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We’re not stranger to watches that use words, rather than numerals, to tell the time, as we looked at a QlockTwo example (here) previously. However, that watch was a very cool digital – how about a watch for someone who’s wants something in an analog style? If that’s the case, then the Till has got you covered.

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The Till was designed by one Daniel Will-Harris – and I hear you wondering who that is, exactly. Well, the way that the folks over at ProjectsWatches work things, they actually reach out to architects and other non-watch designers to come up with the watches they release twice per year. Will-Harris established himself with watches when he created the Reveal watch, which was designed for MoMA (and was inspired from details inside the museum). You can see this, and his other designs, right here.

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Let’s get back to the watch at hand, though. When someone asks us the time, we rarely say “Oh, it’s 11:13”. No, we’re more likely to say that it’s a quarter past 11, right? The Till works with that predilection, with two rotating discs that act as the hands, showing the text of “quarter past” or “5 till”, for example.

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For the hours, those keep the standard numerical display (I imagine text would have taken up too much room), and that disc is slightly translucent, allowing you to check where the time is if you’re not picking it up from muscle memory of where the cutout is on the dial. The minute disc is opaque, and, when it’s between the written-out five minute markers, it appears as a plain red hand.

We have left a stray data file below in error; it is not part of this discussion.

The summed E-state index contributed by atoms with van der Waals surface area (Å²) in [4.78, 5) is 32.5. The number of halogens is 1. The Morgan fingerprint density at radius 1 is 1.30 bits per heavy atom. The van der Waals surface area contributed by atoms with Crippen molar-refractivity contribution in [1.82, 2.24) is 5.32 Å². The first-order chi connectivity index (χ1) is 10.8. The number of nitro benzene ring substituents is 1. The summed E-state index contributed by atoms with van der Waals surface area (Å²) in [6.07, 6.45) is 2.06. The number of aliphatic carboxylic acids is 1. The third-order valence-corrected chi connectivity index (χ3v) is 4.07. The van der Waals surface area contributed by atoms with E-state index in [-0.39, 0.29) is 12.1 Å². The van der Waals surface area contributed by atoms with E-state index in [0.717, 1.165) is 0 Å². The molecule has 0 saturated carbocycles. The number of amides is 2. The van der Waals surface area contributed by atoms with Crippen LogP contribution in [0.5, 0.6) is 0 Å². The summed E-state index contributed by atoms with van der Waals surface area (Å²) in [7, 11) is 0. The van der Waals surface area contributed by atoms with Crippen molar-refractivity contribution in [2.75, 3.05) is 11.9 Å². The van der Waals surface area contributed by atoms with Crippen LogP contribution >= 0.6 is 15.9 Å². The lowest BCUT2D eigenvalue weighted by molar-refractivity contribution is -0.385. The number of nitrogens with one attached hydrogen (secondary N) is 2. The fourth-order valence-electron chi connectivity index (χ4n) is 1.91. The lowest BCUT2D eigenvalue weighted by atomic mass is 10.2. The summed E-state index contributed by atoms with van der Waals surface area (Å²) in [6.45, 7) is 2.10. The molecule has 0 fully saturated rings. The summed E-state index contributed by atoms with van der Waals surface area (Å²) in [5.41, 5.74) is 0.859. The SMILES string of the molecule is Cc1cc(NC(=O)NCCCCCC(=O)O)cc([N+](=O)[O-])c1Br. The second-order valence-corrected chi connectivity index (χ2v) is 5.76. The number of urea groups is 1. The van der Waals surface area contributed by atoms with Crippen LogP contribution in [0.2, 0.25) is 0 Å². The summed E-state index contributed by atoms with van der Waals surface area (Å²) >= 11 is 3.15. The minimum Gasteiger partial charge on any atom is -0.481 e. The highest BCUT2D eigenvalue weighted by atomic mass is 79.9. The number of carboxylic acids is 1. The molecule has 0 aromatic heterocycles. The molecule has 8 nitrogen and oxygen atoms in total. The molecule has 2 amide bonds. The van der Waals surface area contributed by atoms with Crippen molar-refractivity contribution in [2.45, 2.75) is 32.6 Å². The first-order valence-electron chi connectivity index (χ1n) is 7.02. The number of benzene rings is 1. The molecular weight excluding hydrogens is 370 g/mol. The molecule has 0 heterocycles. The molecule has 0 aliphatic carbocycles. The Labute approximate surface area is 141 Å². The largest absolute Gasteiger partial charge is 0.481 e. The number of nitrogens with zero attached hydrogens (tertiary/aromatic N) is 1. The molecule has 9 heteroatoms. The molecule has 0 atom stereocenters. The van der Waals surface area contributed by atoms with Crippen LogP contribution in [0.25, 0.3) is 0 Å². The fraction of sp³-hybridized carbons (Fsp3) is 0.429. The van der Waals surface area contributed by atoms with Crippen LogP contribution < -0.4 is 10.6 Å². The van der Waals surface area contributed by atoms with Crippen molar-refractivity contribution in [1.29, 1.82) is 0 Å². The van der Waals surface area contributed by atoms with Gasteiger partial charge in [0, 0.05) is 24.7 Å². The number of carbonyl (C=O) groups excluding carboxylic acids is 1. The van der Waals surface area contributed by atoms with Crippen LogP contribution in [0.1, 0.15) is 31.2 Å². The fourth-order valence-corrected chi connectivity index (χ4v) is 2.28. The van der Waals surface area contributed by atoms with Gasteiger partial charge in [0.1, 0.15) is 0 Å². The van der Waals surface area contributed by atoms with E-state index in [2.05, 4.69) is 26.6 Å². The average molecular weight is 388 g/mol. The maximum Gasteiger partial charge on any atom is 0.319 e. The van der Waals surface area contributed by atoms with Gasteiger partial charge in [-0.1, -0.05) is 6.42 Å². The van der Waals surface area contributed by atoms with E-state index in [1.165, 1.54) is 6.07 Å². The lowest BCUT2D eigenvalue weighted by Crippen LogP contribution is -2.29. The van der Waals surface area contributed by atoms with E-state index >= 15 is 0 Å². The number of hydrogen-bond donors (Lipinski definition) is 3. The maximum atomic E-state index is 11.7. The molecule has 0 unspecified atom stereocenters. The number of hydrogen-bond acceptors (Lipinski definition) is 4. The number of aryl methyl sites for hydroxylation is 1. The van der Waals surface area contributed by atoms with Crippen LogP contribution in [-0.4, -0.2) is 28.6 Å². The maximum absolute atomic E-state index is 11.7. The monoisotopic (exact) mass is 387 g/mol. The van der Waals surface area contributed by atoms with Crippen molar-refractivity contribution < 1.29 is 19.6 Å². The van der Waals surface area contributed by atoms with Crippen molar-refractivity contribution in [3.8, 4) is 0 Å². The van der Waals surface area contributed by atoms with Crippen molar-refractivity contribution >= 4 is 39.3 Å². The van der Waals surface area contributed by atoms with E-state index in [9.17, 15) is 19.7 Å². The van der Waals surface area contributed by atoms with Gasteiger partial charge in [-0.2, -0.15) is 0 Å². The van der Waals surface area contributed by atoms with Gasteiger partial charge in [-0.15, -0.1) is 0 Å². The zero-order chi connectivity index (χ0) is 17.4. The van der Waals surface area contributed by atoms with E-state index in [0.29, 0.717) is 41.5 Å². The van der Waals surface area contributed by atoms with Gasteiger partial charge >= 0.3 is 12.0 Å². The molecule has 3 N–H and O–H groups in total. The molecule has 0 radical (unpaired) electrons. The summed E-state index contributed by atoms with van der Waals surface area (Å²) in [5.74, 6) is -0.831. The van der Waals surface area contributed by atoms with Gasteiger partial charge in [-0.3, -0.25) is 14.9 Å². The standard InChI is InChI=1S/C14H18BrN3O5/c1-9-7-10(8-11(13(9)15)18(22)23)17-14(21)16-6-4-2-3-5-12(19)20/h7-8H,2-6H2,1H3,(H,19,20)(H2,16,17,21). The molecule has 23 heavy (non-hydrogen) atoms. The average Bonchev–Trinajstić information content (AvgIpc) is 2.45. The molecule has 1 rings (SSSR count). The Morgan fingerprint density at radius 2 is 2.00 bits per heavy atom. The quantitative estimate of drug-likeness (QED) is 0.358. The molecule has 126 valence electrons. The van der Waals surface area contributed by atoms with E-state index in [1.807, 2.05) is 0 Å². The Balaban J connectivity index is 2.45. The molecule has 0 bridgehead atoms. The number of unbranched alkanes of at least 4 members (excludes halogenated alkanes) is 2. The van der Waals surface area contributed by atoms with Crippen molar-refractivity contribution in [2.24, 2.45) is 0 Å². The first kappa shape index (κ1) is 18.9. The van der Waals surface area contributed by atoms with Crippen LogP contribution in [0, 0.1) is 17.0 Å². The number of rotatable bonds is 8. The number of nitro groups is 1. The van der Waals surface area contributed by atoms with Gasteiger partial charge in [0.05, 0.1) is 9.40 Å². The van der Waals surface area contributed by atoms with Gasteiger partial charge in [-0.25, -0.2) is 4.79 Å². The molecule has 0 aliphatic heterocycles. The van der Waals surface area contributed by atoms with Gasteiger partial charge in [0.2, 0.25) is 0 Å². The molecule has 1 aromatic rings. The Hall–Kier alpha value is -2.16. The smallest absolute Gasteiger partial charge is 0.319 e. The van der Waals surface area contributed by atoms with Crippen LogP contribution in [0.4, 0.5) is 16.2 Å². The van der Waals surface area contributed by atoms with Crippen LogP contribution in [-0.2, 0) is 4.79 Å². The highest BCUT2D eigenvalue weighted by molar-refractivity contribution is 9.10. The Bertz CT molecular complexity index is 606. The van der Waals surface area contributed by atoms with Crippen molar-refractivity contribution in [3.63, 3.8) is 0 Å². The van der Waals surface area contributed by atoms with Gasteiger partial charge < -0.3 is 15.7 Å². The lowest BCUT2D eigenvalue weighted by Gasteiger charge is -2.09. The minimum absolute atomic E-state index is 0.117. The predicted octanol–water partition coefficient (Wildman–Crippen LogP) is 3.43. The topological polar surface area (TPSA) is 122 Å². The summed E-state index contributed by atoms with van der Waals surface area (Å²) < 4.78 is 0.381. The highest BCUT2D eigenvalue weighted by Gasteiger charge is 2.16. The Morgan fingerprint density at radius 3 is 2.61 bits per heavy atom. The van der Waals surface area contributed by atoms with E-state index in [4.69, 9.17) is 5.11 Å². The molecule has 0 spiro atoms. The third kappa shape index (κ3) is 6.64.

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The Till features a quartz movement which is housed in a 40mm stainless steel case, attached to a 20mm silicone band. For case finish, you can opt for a black IP (which is paired with the black dial), or you can go for the brushed finish, which is matched up with the white dial.

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Coming in at a price of $125 (and available later this month), I must admit that this is an intriguing design. I think this could make for a great everyday sort of a watch, for someone who’s looking for something a bit different, but isn’t quite ready to jump into the TokyoFlash or Ziiiro catalogs. To get yours, head on over to ProjectsWatches (black or white) or give our friends at Watchismo a visit.

By Patrick Kansa

A big data developer and leader with a penchant for gadgets, books, watches and beverages. You can find my work on WristWatchReview, Knapsack.News, and Slushpile. If you're on Twitter and/or Instagram, you'll find me there as @PatrickWatches.

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